First World War ServiceEdit

The Viking was requisitioned by the Admiralty on 23 March 1915 and was purchased outright later that year. Following her fitting out she was commissioned at Liverpool on 11 August.

 
HMS Vindex during operational service.

She was named Vindex by the Admiralty, who purchased her on 11 October. She had been converted to a Seaplane Carrier in similar fashion to the Ben-my-Chree and first served at the Nore and Harwich before proceeding to the Mediterranean.[2]

Vindex carried four Short Type 184 seaplanes and could also carry up to four Bristol Scout fighters. The Bristol Scout was a landplane on wheels and consequently at the end of a mission it would have to ditch and remain supported by flotation bags until it could be lifted back onboard by crane.[2]

Vindex was attached to the Grand Fleet at Harwich in November 1915. On 3 November one of her fighter aircraft, piloted by Sub. Lieut. H. F. Towler was launched from her flying off platform, soon to be called the Flight deck. This was the first instance of a land plane with a wheeled undercarriage taking off from the deck of an aircraft carrier.[6] Towler's achievement soon led to Bristol Scouts taking off regularly from the short platforms of these small aircraft carriers.

In 1916 Vindex conducted more flying experiments at sea and again they were successful. She carried Sopwith 1½ Strutter fighters that had been fitted with skids instead of wheels. Using these skids as slides the aircraft were able to fly off from the carrier's forward trackway, which was 64 feet (20 m) long.[2]

After her work with the Harwich and other North Sea forces, Vindex went to the Eastern Mediterranean in 1918, where she did work similar to the Ben-my-Chree. She operated there until the end of the War and returned to Plymouth in March 1919.[2]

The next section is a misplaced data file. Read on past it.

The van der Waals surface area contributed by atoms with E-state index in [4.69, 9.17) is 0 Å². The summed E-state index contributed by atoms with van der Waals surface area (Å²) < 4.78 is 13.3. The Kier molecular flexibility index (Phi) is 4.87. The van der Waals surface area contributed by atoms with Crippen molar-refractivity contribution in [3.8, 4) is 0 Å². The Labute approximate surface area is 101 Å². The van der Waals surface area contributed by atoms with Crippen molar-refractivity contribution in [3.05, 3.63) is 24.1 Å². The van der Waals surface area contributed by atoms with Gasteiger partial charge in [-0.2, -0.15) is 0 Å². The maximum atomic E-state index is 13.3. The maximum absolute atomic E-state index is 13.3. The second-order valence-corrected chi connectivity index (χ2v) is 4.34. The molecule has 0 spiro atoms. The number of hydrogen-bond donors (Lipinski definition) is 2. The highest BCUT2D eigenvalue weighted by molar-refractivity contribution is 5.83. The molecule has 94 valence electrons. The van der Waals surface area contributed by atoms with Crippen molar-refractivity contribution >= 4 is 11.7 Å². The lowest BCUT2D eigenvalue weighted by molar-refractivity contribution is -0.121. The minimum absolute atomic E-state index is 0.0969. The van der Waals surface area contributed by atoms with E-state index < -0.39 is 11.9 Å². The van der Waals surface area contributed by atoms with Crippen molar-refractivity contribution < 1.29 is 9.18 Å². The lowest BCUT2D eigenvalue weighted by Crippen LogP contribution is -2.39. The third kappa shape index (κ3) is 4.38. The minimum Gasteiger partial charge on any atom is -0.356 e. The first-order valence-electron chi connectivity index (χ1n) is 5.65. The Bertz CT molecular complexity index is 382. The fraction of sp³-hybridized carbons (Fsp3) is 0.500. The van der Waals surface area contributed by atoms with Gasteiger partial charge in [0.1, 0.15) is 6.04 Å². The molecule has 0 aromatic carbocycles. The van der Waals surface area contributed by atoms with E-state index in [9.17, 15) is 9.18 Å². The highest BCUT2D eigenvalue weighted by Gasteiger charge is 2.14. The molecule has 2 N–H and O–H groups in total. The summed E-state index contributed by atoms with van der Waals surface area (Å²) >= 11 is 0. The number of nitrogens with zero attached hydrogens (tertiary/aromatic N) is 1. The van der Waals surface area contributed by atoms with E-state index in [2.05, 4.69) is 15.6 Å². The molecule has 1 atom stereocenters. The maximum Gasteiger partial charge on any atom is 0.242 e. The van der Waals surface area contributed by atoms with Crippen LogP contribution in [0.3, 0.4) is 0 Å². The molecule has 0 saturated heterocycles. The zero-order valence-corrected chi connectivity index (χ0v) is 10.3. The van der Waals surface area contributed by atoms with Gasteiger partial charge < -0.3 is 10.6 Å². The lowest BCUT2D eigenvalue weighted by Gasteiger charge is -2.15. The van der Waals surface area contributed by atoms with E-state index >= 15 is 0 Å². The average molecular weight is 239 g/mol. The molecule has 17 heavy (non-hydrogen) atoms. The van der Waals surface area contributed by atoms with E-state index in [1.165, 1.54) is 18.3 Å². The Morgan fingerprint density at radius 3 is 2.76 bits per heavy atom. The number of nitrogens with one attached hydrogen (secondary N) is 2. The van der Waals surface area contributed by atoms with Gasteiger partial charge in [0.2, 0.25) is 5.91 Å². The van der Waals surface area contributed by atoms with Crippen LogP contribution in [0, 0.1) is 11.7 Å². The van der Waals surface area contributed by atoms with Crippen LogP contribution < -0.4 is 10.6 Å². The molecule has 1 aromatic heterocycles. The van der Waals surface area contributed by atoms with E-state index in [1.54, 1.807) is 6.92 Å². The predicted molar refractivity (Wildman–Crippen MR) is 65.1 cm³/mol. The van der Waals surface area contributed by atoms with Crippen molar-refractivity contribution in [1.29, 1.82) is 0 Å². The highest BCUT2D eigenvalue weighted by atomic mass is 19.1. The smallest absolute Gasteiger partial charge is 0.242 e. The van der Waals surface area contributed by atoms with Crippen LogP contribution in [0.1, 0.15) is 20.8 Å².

1919 - 1939Edit

 
Viking pictured in the Mersey.

Vindex was sold back to the Isle of Man Steam Packet Company in April 1919, and reverted to her original name rejoining the fleet after her conversion back to a passenger steamer in July 1920.[2]

For another ten years she dominated the Fleetwood - Douglas service until she was replaced following the introduction into service in 1930 of the Lady of Mann. When the Lady of Mann commenced her sailings to Fleetwood, Viking, although still serving the port, also began to undertake more general work.

Second World War ServiceEdit

Viking was requisitioned in the first week of the War, in September 1939, and operated as a personnel vessel. She acted as a transport, mainly to Cherbourg from Southampton.

Although actively engaged in transporting the men and matériel of the British Expeditionary Force to France at the outbreak of hostilities, the Viking did not take part in the critical Operation Dynamo, for she had recently been bombed in the Thames Estuary and was undergoing repairs. Nonetheless, she was active in the latter stages of the BEF's withdrawal from France.[2]